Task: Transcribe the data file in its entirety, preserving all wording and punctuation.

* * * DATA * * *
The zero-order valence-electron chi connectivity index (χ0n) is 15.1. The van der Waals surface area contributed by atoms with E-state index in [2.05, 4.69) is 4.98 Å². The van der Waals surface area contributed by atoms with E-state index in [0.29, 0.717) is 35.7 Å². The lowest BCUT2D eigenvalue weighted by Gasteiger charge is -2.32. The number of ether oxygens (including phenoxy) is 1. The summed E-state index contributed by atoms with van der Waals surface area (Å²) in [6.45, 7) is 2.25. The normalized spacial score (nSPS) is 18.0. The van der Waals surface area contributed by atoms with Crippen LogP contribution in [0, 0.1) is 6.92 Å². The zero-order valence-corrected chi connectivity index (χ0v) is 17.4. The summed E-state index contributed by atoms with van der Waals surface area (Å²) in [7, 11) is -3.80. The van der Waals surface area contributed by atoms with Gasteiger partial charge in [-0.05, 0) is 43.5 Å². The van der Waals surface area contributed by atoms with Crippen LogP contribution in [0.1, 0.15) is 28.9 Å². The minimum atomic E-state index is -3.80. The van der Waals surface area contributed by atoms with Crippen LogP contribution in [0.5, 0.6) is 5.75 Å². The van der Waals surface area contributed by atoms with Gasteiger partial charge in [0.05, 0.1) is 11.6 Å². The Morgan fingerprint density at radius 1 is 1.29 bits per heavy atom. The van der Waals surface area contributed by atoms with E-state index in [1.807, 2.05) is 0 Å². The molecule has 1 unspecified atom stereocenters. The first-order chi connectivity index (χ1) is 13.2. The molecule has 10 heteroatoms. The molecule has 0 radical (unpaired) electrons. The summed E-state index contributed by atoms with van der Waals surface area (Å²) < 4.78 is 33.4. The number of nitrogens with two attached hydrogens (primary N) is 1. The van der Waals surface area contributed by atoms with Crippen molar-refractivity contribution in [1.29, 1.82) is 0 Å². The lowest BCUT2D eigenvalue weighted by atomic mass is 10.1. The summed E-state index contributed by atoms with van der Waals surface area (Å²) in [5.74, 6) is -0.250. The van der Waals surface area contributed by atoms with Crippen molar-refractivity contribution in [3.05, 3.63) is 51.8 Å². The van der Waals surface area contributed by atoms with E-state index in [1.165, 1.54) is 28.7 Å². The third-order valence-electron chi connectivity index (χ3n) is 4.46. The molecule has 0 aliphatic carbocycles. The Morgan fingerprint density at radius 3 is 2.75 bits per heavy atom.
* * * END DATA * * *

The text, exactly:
The zero-order valence-electron chi connectivity index (χ0n) is 15.1. The van der Waals surface area contributed by atoms with E-state index in [2.05, 4.69) is 4.98 Å². The van der Waals surface area contributed by atoms with E-state index in [0.29, 0.717) is 35.7 Å². The lowest BCUT2D eigenvalue weighted by Gasteiger charge is -2.32. The number of ether oxygens (including phenoxy) is 1. The summed E-state index contributed by atoms with van der Waals surface area (Å²) in [6.45, 7) is 2.25. The normalized spacial score (nSPS) is 18.0. The van der Waals surface area contributed by atoms with Crippen LogP contribution in [0, 0.1) is 6.92 Å². The zero-order valence-corrected chi connectivity index (χ0v) is 17.4. The summed E-state index contributed by atoms with van der Waals surface area (Å²) in [7, 11) is -3.80. The van der Waals surface area contributed by atoms with Gasteiger partial charge in [-0.05, 0) is 43.5 Å². The van der Waals surface area contributed by atoms with Crippen LogP contribution in [0.1, 0.15) is 28.9 Å². The minimum atomic E-state index is -3.80. The van der Waals surface area contributed by atoms with Crippen LogP contribution in [0.5, 0.6) is 5.75 Å². The van der Waals surface area contributed by atoms with Gasteiger partial charge in [0.05, 0.1) is 11.6 Å². The Morgan fingerprint density at radius 1 is 1.29 bits per heavy atom. The van der Waals surface area contributed by atoms with E-state index in [1.807, 2.05) is 0 Å². The molecule has 1 unspecified atom stereocenters. The first-order chi connectivity index (χ1) is 13.2. The molecule has 10 heteroatoms. The molecule has 0 radical (unpaired) electrons. The summed E-state index contributed by atoms with van der Waals surface area (Å²) < 4.78 is 33.4. The number of nitrogens with two attached hydrogens (primary N) is 1. The van der Waals surface area contributed by atoms with Crippen molar-refractivity contribution in [1.29, 1.82) is 0 Å². The lowest BCUT2D eigenvalue weighted by atomic mass is 10.1. The summed E-state index contributed by atoms with van der Waals surface area (Å²) in [5.74, 6) is -0.250. The van der Waals surface area contributed by atoms with Crippen molar-refractivity contribution in [3.05, 3.63) is 51.8 Å². The van der Waals surface area contributed by atoms with E-state index in [1.165, 1.54) is 28.7 Å². The third-order valence-electron chi connectivity index (χ3n) is 4.46. The molecule has 0 aliphatic carbocycles. The Morgan fingerprint density at radius 3 is 2.75 bits per heavy atom.